Hello Parents!

Lessons About Lightning

In our Science program this year, we are attempting to create a collaborative environment for your children and our students. The mission of this is to dissuade from the traditional structure of the classroom (where I talk and they take notes) and instead invite some creativity and different approaches to learning new things. After all, this is what Science is about and how it has evolved over time: creativity, collaboration, and innovation.


As we have completed our section on General Electricity, I wanted the transition into our new section, Meteorology, to combine the two and show our there is electricity in our clouds and overall atmosphere. I would like students to initially understand what electricity is. While we have seen it our whole lives, many people just take it as part of a thunderstorm and do not follow up on what it actually is. Lightning is actually a fascinating phenomena that happens in thunderstorms and it involved a massive spark that is triggered by the combined force of positive and negative energy within a cloud. Once this section is completed, they should be able to understand what lightning is and its various types.


Furthermore, I want students to understand the environment in which lightning is created. A regular cloud cannot create this type of electric channel; only very high cumulonimbus clouds that go 50,000 feet into the atmosphere can be high enough to have the positive energy that have been discussed in detail on this collaboration website. To complete the learning material, I want students to understand that lightning is dangerous; it can kill humans, animals, and even bring down airplanes. They need to know that even though they are not directly under the thunderstorm, lightning can still travel miles away from the center of the storm.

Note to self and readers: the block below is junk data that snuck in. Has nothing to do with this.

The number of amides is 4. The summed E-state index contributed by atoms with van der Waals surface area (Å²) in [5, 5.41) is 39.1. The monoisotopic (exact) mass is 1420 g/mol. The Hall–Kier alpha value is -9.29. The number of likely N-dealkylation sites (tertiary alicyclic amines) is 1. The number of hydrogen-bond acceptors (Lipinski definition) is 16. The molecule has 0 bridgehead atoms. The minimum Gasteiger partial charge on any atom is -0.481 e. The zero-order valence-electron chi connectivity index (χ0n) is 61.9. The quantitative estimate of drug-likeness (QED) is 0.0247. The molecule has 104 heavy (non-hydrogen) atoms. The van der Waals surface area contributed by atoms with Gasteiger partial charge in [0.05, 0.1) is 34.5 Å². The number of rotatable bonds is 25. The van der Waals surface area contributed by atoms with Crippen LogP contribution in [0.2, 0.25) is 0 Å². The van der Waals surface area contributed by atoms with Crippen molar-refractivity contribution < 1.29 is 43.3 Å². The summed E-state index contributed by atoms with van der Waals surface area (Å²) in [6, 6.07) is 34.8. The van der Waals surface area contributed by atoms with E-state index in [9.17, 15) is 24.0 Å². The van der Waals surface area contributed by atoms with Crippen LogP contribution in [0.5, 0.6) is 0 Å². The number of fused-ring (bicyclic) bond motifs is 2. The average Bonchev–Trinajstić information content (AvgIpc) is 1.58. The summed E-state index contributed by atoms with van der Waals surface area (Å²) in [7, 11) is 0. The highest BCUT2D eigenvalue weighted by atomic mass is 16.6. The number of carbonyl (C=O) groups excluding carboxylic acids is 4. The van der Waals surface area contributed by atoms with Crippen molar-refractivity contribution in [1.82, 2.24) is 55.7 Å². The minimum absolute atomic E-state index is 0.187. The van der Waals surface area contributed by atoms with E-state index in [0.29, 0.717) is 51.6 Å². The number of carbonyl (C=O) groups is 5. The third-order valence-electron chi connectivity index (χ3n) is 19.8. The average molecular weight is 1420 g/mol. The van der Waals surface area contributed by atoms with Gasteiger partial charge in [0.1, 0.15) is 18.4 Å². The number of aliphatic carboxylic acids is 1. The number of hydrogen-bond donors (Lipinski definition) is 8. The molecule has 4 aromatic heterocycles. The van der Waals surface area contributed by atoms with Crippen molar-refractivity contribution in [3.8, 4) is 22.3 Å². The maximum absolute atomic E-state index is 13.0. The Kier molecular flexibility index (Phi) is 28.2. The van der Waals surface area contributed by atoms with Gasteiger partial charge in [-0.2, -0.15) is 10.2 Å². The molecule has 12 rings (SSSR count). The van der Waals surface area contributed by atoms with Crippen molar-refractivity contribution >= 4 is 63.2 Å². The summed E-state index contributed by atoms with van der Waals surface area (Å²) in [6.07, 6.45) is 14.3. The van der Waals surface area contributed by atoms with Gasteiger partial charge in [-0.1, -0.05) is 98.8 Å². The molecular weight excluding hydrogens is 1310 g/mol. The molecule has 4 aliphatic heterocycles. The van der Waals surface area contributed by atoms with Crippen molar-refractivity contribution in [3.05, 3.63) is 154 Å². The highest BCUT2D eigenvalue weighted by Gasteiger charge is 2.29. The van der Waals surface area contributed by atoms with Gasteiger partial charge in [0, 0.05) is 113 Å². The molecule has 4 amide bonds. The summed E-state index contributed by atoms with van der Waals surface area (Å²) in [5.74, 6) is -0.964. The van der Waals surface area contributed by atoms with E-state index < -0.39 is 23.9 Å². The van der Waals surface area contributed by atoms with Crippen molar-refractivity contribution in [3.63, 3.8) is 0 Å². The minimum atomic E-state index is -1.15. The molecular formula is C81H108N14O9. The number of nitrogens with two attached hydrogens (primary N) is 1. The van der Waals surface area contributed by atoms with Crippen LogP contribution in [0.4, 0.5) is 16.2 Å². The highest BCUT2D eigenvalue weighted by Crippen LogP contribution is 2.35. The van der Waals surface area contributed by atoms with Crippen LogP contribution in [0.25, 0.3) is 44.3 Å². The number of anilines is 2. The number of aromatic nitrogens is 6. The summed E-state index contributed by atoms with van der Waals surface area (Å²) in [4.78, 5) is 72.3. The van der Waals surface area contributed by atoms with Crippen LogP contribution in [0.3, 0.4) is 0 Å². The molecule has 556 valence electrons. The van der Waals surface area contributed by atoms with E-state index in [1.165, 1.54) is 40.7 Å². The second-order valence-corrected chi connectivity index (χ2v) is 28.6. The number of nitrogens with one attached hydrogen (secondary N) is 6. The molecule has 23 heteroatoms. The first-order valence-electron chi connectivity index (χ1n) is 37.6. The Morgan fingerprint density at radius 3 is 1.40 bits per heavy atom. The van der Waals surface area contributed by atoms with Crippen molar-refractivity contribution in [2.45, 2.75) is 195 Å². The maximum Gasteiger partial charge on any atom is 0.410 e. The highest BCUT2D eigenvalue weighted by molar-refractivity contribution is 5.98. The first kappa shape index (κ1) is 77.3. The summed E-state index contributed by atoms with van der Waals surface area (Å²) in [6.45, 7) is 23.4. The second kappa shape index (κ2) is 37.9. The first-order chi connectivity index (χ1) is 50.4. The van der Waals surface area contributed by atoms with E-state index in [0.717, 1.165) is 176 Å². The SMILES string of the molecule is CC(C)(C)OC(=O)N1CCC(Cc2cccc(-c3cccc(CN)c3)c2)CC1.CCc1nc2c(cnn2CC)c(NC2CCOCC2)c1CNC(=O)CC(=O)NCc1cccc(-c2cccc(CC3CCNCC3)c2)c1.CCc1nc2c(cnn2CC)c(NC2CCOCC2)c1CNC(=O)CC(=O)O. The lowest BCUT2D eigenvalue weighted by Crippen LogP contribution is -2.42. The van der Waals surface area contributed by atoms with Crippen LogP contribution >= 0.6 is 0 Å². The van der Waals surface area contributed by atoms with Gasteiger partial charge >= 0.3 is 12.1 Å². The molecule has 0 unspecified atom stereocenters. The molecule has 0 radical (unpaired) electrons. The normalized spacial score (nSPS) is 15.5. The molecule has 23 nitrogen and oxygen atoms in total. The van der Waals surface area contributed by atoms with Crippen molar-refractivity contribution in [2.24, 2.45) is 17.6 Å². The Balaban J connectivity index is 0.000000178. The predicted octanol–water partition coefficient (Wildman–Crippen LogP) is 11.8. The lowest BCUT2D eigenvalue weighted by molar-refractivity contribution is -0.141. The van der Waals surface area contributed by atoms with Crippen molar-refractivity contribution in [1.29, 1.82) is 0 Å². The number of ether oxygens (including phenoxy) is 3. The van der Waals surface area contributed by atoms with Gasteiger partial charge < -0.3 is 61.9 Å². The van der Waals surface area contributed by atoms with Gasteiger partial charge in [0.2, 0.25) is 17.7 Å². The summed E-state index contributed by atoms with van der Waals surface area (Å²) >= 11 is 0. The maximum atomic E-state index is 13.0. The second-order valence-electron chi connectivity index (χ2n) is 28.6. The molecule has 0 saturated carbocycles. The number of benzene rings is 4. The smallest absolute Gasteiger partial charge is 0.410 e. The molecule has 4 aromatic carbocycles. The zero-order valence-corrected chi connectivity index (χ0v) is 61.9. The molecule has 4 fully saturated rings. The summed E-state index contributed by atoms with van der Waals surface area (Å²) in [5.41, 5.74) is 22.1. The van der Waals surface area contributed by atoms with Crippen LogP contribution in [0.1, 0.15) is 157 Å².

Lastly, after the topic has been covered in great length, I want the students to be able to conduct some experiments that applies the theoretical knowledge that they have learned into safe yet constructive practice. They will have the opportunity to simulate what happens in a thundercloud that produces lightning. After they are done, I want them to fill out a form proving what they did. What I am really trying to do here is get people excited about storms. They are not boring nor are they truly something to fear. They are fascinating phenomena that happen just over our heads, but they need to be dealt with respect. Hopefully, after this section of our class is complete, there will be some students who will want to do these things further, whether it is in the field of meteorology or a subfield like storm chasing or gathering data on hurricanes.


Thank you for allowing me to teach your kids and any questions you may have can be emailed to me!